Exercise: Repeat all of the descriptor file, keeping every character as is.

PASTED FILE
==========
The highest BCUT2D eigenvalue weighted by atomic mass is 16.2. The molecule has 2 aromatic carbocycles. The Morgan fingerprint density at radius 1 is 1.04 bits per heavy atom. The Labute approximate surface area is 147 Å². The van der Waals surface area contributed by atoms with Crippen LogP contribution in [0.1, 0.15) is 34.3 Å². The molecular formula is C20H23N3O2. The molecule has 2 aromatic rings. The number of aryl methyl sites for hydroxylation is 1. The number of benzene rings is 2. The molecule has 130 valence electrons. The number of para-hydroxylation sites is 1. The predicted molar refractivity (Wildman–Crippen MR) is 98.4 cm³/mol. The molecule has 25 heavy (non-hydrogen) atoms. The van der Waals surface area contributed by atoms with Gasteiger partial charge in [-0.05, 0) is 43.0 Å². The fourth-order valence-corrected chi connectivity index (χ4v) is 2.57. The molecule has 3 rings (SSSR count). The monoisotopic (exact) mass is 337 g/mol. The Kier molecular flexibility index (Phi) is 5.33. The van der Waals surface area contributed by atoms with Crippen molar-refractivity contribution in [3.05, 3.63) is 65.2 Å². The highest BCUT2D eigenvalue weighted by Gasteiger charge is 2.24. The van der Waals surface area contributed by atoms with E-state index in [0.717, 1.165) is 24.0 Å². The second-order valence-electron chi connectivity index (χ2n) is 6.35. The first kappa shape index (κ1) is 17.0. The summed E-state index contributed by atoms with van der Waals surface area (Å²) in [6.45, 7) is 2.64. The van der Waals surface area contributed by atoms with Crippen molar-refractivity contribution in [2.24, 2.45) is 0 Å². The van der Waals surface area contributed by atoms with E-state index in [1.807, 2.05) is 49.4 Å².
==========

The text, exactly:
The highest BCUT2D eigenvalue weighted by atomic mass is 16.2. The molecule has 2 aromatic carbocycles. The Morgan fingerprint density at radius 1 is 1.04 bits per heavy atom. The Labute approximate surface area is 147 Å². The van der Waals surface area contributed by atoms with Crippen LogP contribution in [0.1, 0.15) is 34.3 Å². The molecular formula is C20H23N3O2. The molecule has 2 aromatic rings. The number of aryl methyl sites for hydroxylation is 1. The number of benzene rings is 2. The molecule has 130 valence electrons. The number of para-hydroxylation sites is 1. The predicted molar refractivity (Wildman–Crippen MR) is 98.4 cm³/mol. The molecule has 25 heavy (non-hydrogen) atoms. The van der Waals surface area contributed by atoms with Gasteiger partial charge in [-0.05, 0) is 43.0 Å². The fourth-order valence-corrected chi connectivity index (χ4v) is 2.57. The molecule has 3 rings (SSSR count). The monoisotopic (exact) mass is 337 g/mol. The Kier molecular flexibility index (Phi) is 5.33. The van der Waals surface area contributed by atoms with Crippen molar-refractivity contribution in [3.05, 3.63) is 65.2 Å². The highest BCUT2D eigenvalue weighted by Gasteiger charge is 2.24. The van der Waals surface area contributed by atoms with E-state index in [0.717, 1.165) is 24.0 Å². The second-order valence-electron chi connectivity index (χ2n) is 6.35. The first kappa shape index (κ1) is 17.0. The summed E-state index contributed by atoms with van der Waals surface area (Å²) in [6.45, 7) is 2.64. The van der Waals surface area contributed by atoms with Crippen molar-refractivity contribution in [2.24, 2.45) is 0 Å². The van der Waals surface area contributed by atoms with E-state index in [1.807, 2.05) is 49.4 Å².